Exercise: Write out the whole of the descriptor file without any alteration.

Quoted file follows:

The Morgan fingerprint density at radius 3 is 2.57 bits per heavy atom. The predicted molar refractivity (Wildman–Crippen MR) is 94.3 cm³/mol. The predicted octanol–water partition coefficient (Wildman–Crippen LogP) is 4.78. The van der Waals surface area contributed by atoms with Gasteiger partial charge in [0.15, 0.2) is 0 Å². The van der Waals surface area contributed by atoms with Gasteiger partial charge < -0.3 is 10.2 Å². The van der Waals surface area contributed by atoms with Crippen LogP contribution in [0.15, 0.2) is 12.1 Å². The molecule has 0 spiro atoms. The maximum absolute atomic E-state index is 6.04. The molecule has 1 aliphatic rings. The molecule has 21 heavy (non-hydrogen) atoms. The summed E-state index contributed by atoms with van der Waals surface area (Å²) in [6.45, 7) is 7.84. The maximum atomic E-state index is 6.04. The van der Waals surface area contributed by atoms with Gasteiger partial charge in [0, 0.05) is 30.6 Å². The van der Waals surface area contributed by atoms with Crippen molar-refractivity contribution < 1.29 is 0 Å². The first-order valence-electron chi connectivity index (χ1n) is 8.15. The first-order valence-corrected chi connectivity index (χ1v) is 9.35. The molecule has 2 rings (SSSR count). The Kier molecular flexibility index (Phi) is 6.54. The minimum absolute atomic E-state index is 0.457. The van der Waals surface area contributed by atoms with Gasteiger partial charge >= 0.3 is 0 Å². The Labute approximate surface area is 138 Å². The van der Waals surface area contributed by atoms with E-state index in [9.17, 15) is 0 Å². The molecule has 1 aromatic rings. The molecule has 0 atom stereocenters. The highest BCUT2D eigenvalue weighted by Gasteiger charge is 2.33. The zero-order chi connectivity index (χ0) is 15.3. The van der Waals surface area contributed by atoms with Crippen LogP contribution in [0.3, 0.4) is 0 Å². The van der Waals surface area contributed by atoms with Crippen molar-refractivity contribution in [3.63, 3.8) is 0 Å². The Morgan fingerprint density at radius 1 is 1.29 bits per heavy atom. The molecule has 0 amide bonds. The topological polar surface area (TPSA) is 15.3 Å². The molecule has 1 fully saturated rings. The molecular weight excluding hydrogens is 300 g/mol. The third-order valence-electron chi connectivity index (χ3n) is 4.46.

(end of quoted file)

The Morgan fingerprint density at radius 3 is 2.57 bits per heavy atom. The predicted molar refractivity (Wildman–Crippen MR) is 94.3 cm³/mol. The predicted octanol–water partition coefficient (Wildman–Crippen LogP) is 4.78. The van der Waals surface area contributed by atoms with Gasteiger partial charge in [0.15, 0.2) is 0 Å². The van der Waals surface area contributed by atoms with Gasteiger partial charge < -0.3 is 10.2 Å². The van der Waals surface area contributed by atoms with Crippen LogP contribution in [0.15, 0.2) is 12.1 Å². The molecule has 0 spiro atoms. The maximum absolute atomic E-state index is 6.04. The molecule has 1 aliphatic rings. The molecule has 21 heavy (non-hydrogen) atoms. The summed E-state index contributed by atoms with van der Waals surface area (Å²) in [6.45, 7) is 7.84. The maximum atomic E-state index is 6.04. The van der Waals surface area contributed by atoms with Gasteiger partial charge in [0, 0.05) is 30.6 Å². The van der Waals surface area contributed by atoms with Crippen molar-refractivity contribution < 1.29 is 0 Å². The first-order valence-electron chi connectivity index (χ1n) is 8.15. The first-order valence-corrected chi connectivity index (χ1v) is 9.35. The molecule has 2 rings (SSSR count). The Kier molecular flexibility index (Phi) is 6.54. The minimum absolute atomic E-state index is 0.457. The van der Waals surface area contributed by atoms with Gasteiger partial charge >= 0.3 is 0 Å². The Labute approximate surface area is 138 Å². The van der Waals surface area contributed by atoms with E-state index in [9.17, 15) is 0 Å². The molecule has 1 aromatic rings. The molecule has 0 atom stereocenters. The highest BCUT2D eigenvalue weighted by Gasteiger charge is 2.33. The zero-order chi connectivity index (χ0) is 15.3. The van der Waals surface area contributed by atoms with Crippen LogP contribution in [0.3, 0.4) is 0 Å². The van der Waals surface area contributed by atoms with Crippen molar-refractivity contribution in [3.63, 3.8) is 0 Å². The Morgan fingerprint density at radius 1 is 1.29 bits per heavy atom. The molecule has 0 amide bonds. The topological polar surface area (TPSA) is 15.3 Å². The molecule has 1 fully saturated rings. The molecular weight excluding hydrogens is 300 g/mol. The third-order valence-electron chi connectivity index (χ3n) is 4.46.